Rationalizing Ben Roethlisberger’s Five Interception Game

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PITTSBURGH, PA - OCTOBER 08: Pittsburgh Steelers quarterback Ben Roethlisberger (7) looks to the ball during the game between the Jacksonville Jaguars and the Pittsburgh Steelers on October 8, 2017 at Heinz Field in Pittsburgh, Pa. (Photo by Mark Alberti/ Icon Sportswire)

Ben Roethlisberger is being ripped down and torn apart this week after a career-high five interception game. The Pittsburgh Steelers gun slinger hinted at retirement before the off-season, and all of that talk immediately got brought back up after such a poor performance that featured two game-changing interceptions. However, in looking back at the performance and examining the play of Roethlisberger, a lot of this has to be credited to the defense. Add in a couple of bad breaks, and the performance is not as disheartening as some will tell you.

Rationalizing Ben Roethlisberger’s Five Interception Game

First Interception

Roethlisberger is targeting his tight end, Vance McDonald. There are two ways to think about this pass. One is that McDonald has not caught a pass all season, and Jalen Ramsey, a top-five cornerback in the NFL is in the vicinity. It sounds like more bad can happen than good. The other way to look at it is that McDonald is open. The pressure was coming up the middle and Roethlisberger saw McDonald had a step to the inside and he made the quick decision to give the open man a shot.

You can see that Roethlisberger is leading his target, his target still has a step, and is going to have space to work in if the ball gets to him.

That is when you remember what kind of caliber athlete that Ramsey is. A player who was a safety/cornerback athlete who tore up the combine made an incredible play that features full-out extension at full speed while hauling in a pass in a position that most wide receivers could not catch. Maybe Roethlisberger should not have trusted the matchup, and the result agrees, but in the time and space, it could have only taken one player in Ramsey to turn that ball over.

Second Interception

His second interception was the first game-changing pick six. However, this one can be chalked up to a deflection, and again some of the blame can be taken off of him.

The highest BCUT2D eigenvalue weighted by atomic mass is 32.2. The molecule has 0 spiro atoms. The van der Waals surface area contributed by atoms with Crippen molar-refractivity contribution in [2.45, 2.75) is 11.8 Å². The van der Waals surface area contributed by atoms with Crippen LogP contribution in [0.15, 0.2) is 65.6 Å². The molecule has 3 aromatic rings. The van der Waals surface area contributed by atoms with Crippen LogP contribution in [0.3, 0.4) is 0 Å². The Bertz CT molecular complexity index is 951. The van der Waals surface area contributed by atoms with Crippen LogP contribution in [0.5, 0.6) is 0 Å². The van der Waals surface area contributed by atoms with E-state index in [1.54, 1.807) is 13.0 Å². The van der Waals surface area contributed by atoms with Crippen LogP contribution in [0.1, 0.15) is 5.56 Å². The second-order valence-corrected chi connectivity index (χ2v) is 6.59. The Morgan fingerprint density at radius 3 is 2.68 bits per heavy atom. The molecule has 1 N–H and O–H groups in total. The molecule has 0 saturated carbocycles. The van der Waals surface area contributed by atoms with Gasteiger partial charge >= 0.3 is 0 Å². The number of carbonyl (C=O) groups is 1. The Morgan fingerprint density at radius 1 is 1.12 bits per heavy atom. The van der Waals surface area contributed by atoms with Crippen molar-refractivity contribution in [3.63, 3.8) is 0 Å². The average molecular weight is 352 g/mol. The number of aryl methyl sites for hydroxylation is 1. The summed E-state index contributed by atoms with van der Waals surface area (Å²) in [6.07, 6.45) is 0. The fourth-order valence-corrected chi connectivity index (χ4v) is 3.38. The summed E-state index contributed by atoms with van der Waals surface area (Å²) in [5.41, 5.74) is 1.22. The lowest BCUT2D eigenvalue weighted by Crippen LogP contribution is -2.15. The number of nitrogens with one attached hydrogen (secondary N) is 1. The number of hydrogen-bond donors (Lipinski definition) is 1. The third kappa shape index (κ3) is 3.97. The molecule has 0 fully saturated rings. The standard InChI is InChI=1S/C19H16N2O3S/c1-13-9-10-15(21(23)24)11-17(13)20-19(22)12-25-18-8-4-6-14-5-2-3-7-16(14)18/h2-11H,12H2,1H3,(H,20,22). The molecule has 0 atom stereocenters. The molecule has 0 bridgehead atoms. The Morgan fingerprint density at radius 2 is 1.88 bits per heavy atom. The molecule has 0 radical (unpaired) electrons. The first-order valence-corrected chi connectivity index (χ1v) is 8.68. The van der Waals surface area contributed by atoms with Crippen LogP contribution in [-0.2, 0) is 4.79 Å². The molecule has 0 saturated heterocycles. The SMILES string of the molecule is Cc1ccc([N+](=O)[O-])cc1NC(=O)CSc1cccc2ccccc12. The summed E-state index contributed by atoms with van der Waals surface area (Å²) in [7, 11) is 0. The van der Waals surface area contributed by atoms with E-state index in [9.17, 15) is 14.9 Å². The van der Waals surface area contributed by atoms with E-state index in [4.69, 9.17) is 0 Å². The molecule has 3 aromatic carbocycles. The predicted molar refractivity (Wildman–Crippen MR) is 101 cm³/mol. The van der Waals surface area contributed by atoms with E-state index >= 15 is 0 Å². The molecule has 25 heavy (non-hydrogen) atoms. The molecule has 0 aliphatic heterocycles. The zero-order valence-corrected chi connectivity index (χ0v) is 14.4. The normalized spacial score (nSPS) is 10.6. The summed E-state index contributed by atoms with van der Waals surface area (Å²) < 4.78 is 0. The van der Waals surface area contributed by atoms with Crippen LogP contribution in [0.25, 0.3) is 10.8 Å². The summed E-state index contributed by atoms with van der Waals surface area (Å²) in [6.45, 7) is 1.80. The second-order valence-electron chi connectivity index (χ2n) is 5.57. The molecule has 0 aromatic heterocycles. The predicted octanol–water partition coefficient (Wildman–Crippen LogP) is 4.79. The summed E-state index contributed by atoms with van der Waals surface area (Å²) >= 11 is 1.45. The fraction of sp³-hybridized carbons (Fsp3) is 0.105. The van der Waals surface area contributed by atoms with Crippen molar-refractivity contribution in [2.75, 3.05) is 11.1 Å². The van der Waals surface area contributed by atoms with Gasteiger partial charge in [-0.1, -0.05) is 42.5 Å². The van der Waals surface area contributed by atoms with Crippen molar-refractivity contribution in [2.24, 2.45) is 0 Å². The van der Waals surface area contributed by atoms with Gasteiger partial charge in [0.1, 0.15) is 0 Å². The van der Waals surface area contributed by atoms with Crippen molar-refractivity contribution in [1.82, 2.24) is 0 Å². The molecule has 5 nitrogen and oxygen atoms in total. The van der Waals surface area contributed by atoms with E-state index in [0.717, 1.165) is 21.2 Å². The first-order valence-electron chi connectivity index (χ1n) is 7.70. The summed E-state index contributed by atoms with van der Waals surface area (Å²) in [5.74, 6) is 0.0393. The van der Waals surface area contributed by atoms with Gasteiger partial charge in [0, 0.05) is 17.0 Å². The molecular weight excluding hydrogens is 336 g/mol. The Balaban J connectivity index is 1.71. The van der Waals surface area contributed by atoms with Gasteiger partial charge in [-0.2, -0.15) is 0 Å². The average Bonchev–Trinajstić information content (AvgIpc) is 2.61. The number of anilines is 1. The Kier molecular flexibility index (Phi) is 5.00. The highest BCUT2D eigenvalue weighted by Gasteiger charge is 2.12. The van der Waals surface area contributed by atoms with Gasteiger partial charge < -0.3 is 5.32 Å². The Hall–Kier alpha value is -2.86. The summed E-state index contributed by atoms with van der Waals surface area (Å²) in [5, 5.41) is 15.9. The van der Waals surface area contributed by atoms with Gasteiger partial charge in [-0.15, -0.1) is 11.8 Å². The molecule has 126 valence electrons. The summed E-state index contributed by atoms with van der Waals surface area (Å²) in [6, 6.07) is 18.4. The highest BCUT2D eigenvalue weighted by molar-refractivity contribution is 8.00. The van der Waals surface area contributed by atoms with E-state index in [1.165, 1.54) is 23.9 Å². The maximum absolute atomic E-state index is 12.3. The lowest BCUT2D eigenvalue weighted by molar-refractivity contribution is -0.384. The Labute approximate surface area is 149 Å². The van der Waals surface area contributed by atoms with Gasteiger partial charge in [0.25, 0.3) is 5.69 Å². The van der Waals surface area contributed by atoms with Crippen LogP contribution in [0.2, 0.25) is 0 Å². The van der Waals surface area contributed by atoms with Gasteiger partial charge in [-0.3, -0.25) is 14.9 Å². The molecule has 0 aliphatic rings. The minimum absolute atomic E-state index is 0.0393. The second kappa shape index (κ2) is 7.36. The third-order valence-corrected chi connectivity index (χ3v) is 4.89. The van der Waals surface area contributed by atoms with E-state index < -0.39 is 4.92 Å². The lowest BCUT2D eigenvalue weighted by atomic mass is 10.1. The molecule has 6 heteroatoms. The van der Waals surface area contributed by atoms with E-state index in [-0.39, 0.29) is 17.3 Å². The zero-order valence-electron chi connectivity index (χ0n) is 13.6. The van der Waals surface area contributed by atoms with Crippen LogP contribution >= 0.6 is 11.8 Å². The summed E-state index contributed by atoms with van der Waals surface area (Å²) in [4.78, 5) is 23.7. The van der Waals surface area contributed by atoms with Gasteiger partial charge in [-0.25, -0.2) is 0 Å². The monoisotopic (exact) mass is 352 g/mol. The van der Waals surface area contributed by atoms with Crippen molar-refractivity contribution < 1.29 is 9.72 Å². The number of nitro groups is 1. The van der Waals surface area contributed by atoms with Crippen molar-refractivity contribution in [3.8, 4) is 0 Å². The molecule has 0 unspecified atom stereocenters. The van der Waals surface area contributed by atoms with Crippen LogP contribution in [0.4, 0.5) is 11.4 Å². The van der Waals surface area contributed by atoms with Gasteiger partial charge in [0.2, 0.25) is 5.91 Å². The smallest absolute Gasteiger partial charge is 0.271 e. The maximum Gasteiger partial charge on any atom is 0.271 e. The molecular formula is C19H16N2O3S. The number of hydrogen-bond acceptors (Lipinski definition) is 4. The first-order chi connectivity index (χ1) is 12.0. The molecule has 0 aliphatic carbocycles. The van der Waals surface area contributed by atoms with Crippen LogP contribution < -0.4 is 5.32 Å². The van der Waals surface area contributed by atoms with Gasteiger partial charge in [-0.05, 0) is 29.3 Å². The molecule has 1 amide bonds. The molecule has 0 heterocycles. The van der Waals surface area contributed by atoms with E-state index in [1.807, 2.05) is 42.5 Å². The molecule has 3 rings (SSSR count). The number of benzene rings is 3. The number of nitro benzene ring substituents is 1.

Roethlisberger is looking for Antonio Brown here. As you can see, as he is set to throw he is dealing from a clean pocket.

As Roethlisberger is set to release the ball, he is making the right decision. Brown, the best receiver in the NFL, is about to break in on a post route into a portion of the field with a gaping amount of space, as highlighted above. The safety will break on the ball, but Brown will have inside traction, and a decent throw should turn into a big play.

However, as his delivery is done and the ball is coming out of his hands, you can see that defensive tackle Abry Jones is able to clear space between himself and guard Ramon Foster and get his arm in the air.

So a pass that looked on target and on line to be in between the safety above and the linebacker below gets deflected and bounces to the defenders arm and spirals far to the left, where Telvin Smith is. You can see how off of line the deflection that Roethlisberger could not control is.

Third Interception

The third interception is going to come down on Roethlisberger. It is tough to excuse this one. The decision was not great, but the throw was terrible. With Ramsey running just a touch behind Brown, Roethlisberger threw the ball high and behind Brown. This gave Ramsey a free chance to make a play on the ball, and he tipped it right into the arms of Barry Church. This is an inexcusable poor play by Roethlisberger.

Fourth Interception

On his fourth interception, he is targeting JuJu Smith-Schuster. As you can see below, Smith-Schuster is running up the seam. He has a step on his defender, and Roethlisberger has plenty of room to get him the ball before worrying about the safety.

Of course, little does Roethlisberger know that the safety does not even need to make a play on the ball. Smith-Schuster falls, and it leaves Roethlisberger throwing a bullet into a window that nobody is in. This is bad luck more than egregious throw or error.

Fifth Interception

When watching his fifth interception live it looked like the worst pass of the day. A prayer thrown into double coverage is far too short and results in an easy interception. However, if you look closely, Dante Fowler is able to beat Alejandro Villanueva and get his right hand on the shoulder of Roethlisberger as he lets this pass go.

This was not a bad decision when Roethlisberger wound up. Tashaun Gipson is preoccupied with Smith-Schuster and Brown is one-on-one down the field. A strong pass to the end zone gives the best receiver in the NFL a fighting chance in a decent matchup.

However, as you can see below this is anything but a strong pass. His arm is clearly hit, and the ball sputters out and falls about ten yards short of the intended target and off-mark.

Conclusion

None of this is to say that Roethlisberger had a good game. It was still below average. However, this game was not the game to bring out the shovels and begin digging a grave for Roethlisberger. Five interceptions are not the result of Roethlisberger mentally checking out or being too weak physically to make passes. It was a result of good defense, and some bad luck.

This is why looking at stats to tell a full story in football is such a bad idea. There are so many various moving parts that have to come together just for one play to happen, let alone a string of plays. Roethlisberger will be in a bounce-back spot on Sunday against the undefeated Kansas City Chiefs. We will see if he is able to shrug off this nightmare and get back to playing his strong style of football.

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